"The fitzoiy. Oh, yeah...I forgot. It's what they call the ball, a fitzoiy--it's an Estonian word which means "pumpkin."

"Now I see it," Sean said as they showed a player running with a large orange pumpkin-resembling ball. "Oh, what just happened?" Sean pointed to the TV as players ran to the center of the field and formed a line. They then ran like a snake around the pitch.

"Oh, they're forming a sausage line."

"A what?"

"Yeah, it's a sausage line. They do this to try and psych out the other team."

"No way!"

"Way! Oh, man! Look at that! They're doing a milkshake! They're actually pulling off a milkshake!"

"What the frick's a milkshake?"

"That's when the sausage line forms a circle and completely surrounds four of the other team's players--that's called a button. But when the other team then forms their own sausage line and surrounded the button--as long as the fitzoiy's not involved, they call that a milkshake, and they just did it, see?"

Sean had no idea what was going on. "But, why do they call it a milkshake?"

"Just watch!" Sean leaned into the TV as something he'd never seen before occurred on screen. As soon as the larger sausage line completed their circle, everyone on both teams ran into the center of the field. The referee grabbed the pumpkin and hurled it into the center of the players. As soon as it was caught, everyone in the circle threw the player up in the air then each team tried to carry the player toward their own goal line.

"That's a milkshake!" Chuck said.

Sean stared, his mouth agape. "I think I'll go back to Faulkner...he made more sense."

Word Count: 471

Saturday, March 21, 2015

Some Of Our Most Important Buildings...In Lego

"Have you heard about that Lego display at the mall? It's still going on this weekend. Would you like to do that?"

"Yeah--that'd be fun! I've got the matinee so I should be home around 5-ish." I thought. You know, around 6pm there shouldn't be a lot of people at the mall. People will be finishing eating and then headed to see a movie. I'll bet there won't be very many people at the mall at all, I thought.

I was pretty much wrong.

The place was packed! And for good reason. The Lego displays of important buildings in America's history was pretty darn cool! I snapped a lot of pictures. We ended up staying an hour or so and the mall had a lot fewer people when we left. I guess all the kids had gotten to their movies by then.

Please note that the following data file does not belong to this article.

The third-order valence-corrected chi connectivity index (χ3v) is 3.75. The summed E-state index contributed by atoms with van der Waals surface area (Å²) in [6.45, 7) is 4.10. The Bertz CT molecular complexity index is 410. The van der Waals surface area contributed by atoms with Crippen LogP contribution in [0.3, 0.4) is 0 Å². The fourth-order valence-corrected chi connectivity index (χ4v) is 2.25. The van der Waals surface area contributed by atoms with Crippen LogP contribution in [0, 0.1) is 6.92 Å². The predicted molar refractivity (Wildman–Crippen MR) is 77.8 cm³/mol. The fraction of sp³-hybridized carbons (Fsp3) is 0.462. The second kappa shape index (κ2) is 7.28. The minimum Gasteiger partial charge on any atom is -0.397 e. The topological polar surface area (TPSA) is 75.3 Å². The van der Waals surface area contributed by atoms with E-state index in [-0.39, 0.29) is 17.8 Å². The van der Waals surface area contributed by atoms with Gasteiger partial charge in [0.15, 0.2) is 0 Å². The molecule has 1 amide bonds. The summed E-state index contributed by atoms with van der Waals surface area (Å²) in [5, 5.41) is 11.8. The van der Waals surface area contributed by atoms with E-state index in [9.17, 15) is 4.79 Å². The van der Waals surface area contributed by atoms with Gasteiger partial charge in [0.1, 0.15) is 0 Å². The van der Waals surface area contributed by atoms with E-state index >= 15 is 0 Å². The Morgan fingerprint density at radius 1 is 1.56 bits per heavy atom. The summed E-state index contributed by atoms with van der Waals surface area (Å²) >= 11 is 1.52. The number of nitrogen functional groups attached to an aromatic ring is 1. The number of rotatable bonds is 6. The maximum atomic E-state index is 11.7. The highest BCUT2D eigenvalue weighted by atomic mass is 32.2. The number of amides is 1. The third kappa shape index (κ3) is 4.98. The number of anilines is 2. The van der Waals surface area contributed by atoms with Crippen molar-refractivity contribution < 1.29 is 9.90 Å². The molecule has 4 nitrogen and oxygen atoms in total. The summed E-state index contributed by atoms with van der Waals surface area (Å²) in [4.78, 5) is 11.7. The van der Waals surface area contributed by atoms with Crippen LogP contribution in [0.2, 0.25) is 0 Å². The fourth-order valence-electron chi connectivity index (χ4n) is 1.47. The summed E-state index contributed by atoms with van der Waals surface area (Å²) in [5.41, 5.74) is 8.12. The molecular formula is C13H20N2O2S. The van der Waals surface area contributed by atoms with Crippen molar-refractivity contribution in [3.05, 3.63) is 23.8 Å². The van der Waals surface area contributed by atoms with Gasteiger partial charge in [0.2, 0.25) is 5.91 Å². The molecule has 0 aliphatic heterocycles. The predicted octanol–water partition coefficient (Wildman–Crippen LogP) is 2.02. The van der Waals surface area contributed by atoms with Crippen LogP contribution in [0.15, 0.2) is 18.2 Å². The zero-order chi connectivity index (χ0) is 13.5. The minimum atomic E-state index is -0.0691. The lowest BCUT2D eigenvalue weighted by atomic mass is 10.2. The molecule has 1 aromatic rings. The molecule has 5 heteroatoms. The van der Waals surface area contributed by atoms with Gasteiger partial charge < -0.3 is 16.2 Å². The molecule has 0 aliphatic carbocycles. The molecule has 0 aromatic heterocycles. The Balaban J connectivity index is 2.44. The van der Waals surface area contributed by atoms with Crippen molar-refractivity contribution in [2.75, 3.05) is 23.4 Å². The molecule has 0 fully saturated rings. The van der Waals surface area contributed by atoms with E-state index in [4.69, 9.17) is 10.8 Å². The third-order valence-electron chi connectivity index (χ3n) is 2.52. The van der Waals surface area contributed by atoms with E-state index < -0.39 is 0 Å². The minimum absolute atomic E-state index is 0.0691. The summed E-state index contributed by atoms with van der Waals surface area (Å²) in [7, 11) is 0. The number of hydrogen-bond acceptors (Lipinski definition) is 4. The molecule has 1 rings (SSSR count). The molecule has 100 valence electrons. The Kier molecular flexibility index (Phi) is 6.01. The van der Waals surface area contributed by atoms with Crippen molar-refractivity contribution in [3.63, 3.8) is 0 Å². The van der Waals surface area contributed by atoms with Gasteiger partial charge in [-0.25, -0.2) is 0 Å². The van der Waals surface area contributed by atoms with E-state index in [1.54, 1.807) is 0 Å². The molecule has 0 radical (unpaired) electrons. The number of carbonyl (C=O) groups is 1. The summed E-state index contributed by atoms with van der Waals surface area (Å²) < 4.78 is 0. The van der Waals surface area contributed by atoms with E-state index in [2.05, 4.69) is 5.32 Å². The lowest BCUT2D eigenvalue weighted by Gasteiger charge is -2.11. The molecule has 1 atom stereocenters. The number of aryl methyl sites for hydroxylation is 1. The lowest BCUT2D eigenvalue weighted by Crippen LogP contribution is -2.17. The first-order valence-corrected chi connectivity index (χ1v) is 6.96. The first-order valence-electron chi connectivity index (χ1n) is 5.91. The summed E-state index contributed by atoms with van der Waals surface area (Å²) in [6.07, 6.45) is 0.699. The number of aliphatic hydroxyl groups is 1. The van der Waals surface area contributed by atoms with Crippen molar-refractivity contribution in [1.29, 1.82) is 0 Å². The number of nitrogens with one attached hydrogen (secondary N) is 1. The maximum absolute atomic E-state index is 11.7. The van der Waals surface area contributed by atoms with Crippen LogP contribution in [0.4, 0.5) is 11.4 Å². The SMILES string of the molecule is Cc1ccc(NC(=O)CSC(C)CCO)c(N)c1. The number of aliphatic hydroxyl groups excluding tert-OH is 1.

Friday, March 20, 2015

Having The Courage To Dream...

I think everyone who has ever thought about being a writer, or a painter, or a dancer, singer, photographer, sculptor, magician (mime...), have wondered what it would be like to do it full-time. I learned quickly when I first began attending writing conferences and symposiums that there's a difference between someone who creates art part-time and those who can do it as a full-time gig.

Those that can are revered, honored, even sometimes worshiped.

Because it's tough.

Being a full-time writer, painter, dancer, singer, photographer, sculptor, magician, and even mime is tough. If it weren't, everyone would do it. At least, I think so. I know I would. If I could feed, shelter and clothe my family by writing full-time, I would do it in a heartbeat.

That's why I have so much respect for a fellow writer, Aly Grauer. I've written about Aly before. A few weeks ago her father began cancer treatment and this week she announced on her blog that she quit her day job. 

Alyson Grauer

She's going to be a full-time writer. Comments from many friends offered support on her blog (me included...). Some even said they wished they could do the same. I hope she finds success. I've read some of her stuff--it's good! She can definitely write. She released a novel last fall (you can pick it up: HERE) and even though it's not burning up the Amazon charts, she's not letting that stop her from her dream.

So, here's to Aly! May all your sentences make sense and your submissions be picked up! Good luck! Oh, and happy birthday, too!